You have created something that matters to someone outside your immediate circle of family and friends.

Congratulations.

And now get it back up and working again.

(Photo: Pixabay.com)

In da (Club)house

Until yesterday I hadn’t been ‘fortunate’ enough to be invited to Clubhouse yet. But until the invite came, I could see some people complaining that there isn’t a ‘Listen later’ feature in the product, and how odd it is.

Actually, I think it’s borderline brilliant.

One of the big challenges of everything digital is that we have lost the need to be present when something happens.

We can always catch up later.

Few of us actually make an effort to do that, but we’re all guilty of not really being present in the moment for that reason alone – that we can always catch up later.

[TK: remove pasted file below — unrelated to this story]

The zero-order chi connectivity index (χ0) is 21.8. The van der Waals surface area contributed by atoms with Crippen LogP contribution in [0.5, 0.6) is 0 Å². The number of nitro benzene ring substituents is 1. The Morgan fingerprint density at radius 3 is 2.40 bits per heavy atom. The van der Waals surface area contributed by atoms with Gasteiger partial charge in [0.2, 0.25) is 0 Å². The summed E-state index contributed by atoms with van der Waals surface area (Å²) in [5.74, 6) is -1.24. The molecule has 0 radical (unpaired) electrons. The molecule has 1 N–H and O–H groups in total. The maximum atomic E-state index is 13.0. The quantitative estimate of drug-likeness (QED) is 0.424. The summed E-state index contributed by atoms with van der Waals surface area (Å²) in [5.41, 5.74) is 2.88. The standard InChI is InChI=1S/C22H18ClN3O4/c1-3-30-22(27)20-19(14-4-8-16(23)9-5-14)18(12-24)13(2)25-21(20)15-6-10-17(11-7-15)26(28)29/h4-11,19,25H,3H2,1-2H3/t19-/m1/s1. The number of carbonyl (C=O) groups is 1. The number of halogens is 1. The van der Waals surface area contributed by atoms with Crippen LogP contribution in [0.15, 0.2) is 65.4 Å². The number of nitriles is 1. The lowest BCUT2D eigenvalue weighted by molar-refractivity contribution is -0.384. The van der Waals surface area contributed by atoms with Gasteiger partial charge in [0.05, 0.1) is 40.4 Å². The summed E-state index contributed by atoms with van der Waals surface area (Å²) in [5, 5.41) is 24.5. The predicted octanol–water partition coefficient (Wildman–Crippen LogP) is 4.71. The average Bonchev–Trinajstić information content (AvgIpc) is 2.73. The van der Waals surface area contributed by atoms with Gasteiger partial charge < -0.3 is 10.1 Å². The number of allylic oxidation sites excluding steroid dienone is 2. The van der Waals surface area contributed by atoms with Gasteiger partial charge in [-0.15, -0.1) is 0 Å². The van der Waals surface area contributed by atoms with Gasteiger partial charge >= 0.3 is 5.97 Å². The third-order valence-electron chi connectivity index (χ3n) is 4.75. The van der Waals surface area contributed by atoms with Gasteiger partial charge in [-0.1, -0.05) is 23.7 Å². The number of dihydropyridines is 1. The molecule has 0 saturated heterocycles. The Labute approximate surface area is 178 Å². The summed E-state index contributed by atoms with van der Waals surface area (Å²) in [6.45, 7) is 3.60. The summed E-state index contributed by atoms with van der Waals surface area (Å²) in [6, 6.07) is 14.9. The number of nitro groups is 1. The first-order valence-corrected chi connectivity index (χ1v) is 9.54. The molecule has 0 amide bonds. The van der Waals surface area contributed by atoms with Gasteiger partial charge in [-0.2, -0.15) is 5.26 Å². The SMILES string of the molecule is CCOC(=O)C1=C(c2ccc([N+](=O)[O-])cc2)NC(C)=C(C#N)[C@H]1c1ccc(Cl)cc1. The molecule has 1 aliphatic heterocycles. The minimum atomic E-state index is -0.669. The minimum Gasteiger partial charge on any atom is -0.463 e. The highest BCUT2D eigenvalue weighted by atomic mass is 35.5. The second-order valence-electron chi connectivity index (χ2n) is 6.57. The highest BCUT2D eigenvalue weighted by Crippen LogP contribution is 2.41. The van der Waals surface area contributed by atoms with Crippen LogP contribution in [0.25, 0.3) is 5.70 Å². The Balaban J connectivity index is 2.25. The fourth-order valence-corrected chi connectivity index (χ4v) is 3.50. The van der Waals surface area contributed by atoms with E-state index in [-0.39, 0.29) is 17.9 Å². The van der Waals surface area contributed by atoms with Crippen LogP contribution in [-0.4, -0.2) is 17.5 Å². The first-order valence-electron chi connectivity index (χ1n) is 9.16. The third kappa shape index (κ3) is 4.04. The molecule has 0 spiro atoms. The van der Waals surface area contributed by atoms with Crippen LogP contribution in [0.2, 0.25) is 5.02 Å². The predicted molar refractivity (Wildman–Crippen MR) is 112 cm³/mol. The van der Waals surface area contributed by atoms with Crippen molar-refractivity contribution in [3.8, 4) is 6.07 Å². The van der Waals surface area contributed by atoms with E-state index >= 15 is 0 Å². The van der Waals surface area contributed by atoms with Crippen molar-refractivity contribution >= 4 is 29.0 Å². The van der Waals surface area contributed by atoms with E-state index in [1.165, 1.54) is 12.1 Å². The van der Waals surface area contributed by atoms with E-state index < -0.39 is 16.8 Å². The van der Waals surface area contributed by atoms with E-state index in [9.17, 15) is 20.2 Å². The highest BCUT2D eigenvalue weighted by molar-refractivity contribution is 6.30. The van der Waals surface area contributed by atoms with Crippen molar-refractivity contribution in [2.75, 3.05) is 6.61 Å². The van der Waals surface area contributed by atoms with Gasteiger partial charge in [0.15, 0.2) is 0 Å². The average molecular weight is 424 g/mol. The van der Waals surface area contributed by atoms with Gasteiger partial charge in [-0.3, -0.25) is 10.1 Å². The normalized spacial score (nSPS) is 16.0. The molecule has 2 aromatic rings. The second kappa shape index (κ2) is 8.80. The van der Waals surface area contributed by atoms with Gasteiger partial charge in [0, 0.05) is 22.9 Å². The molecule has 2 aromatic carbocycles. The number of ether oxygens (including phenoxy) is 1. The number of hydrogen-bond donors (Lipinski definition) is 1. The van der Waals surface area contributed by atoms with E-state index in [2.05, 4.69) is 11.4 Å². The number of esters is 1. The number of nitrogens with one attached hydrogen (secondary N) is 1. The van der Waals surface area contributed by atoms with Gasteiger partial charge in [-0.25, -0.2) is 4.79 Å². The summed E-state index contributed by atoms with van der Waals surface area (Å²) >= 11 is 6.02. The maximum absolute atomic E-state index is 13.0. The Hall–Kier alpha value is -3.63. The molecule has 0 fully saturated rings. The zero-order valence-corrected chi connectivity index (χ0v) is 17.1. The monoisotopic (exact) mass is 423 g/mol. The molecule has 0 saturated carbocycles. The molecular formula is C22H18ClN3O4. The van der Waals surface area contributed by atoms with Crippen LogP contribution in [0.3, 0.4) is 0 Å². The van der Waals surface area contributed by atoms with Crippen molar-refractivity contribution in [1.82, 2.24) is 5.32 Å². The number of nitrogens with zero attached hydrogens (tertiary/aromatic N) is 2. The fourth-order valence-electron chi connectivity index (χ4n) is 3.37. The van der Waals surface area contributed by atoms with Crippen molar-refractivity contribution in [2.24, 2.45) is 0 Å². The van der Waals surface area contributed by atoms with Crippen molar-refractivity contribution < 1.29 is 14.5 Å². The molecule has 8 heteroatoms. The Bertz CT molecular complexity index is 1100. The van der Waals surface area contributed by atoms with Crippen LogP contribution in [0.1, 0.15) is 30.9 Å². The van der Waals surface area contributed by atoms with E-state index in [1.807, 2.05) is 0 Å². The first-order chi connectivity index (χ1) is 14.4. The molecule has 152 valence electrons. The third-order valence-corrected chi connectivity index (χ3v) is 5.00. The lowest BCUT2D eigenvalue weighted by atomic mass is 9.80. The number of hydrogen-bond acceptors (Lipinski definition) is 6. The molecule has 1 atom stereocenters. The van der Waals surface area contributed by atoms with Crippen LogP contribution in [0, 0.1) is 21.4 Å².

I think that is a big issue. On an almost existential level.

For that reason I love the idea of a service where you need to be there, when it happens – or miss out completely. I love the idea of forcing people to prioritize to be present to get something for themselves.

I think we need that. As humans. To be forced to stop, take pause, listen and engage. Live. And then go about our other business.

If Clubhouse can help a move towards that scenario, I am all for it.

(Photo: Pixabay.com)

Arghh, it’s good enough

“They will love it, when they see it. And they will realize that this is just what they have been waiting for.”

Trying to build something for a market that’s nascent is super hard on so many levels. Yet, it is also one of those areas where time and time again, I meet founders who seem determined that their novel idea is going to take the world with storm, once they unleash it.

It is almost as if the future customers have just been waiting for this new breakthrough. Without knowing it of course.